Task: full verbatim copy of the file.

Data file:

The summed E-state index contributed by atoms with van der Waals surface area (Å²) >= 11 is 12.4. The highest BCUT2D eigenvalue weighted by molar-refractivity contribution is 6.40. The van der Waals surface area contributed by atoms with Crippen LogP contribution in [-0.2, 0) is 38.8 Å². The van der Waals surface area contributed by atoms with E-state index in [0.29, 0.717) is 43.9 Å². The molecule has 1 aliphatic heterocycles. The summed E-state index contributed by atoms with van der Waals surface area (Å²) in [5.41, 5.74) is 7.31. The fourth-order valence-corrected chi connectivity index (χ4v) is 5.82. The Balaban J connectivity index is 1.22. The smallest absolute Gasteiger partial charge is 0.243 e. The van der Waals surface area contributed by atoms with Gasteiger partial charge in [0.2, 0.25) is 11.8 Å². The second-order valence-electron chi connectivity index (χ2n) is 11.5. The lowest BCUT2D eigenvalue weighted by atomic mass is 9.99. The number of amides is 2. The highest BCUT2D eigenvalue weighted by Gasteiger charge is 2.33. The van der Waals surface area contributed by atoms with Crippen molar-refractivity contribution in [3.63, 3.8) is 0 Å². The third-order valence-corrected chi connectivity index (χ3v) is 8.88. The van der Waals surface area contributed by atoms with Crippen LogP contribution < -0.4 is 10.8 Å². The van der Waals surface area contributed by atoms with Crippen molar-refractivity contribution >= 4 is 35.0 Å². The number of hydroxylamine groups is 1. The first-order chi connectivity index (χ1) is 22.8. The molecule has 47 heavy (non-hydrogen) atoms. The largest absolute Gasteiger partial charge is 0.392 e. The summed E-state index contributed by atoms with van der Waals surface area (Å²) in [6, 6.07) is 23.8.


The summed E-state index contributed by atoms with van der Waals surface area (Å²) >= 11 is 12.4. The highest BCUT2D eigenvalue weighted by molar-refractivity contribution is 6.40. The van der Waals surface area contributed by atoms with Crippen LogP contribution in [-0.2, 0) is 38.8 Å². The van der Waals surface area contributed by atoms with E-state index in [0.29, 0.717) is 43.9 Å². The molecule has 1 aliphatic heterocycles. The summed E-state index contributed by atoms with van der Waals surface area (Å²) in [5.41, 5.74) is 7.31. The fourth-order valence-corrected chi connectivity index (χ4v) is 5.82. The Balaban J connectivity index is 1.22. The smallest absolute Gasteiger partial charge is 0.243 e. The van der Waals surface area contributed by atoms with Gasteiger partial charge in [0.2, 0.25) is 11.8 Å². The second-order valence-electron chi connectivity index (χ2n) is 11.5. The lowest BCUT2D eigenvalue weighted by atomic mass is 9.99. The number of amides is 2. The highest BCUT2D eigenvalue weighted by Gasteiger charge is 2.33. The van der Waals surface area contributed by atoms with Crippen molar-refractivity contribution in [3.63, 3.8) is 0 Å². The third-order valence-corrected chi connectivity index (χ3v) is 8.88. The van der Waals surface area contributed by atoms with Crippen LogP contribution < -0.4 is 10.8 Å². The van der Waals surface area contributed by atoms with Crippen molar-refractivity contribution >= 4 is 35.0 Å². The number of hydroxylamine groups is 1. The first-order chi connectivity index (χ1) is 22.8. The molecule has 47 heavy (non-hydrogen) atoms. The largest absolute Gasteiger partial charge is 0.392 e. The summed E-state index contributed by atoms with van der Waals surface area (Å²) in [6, 6.07) is 23.8.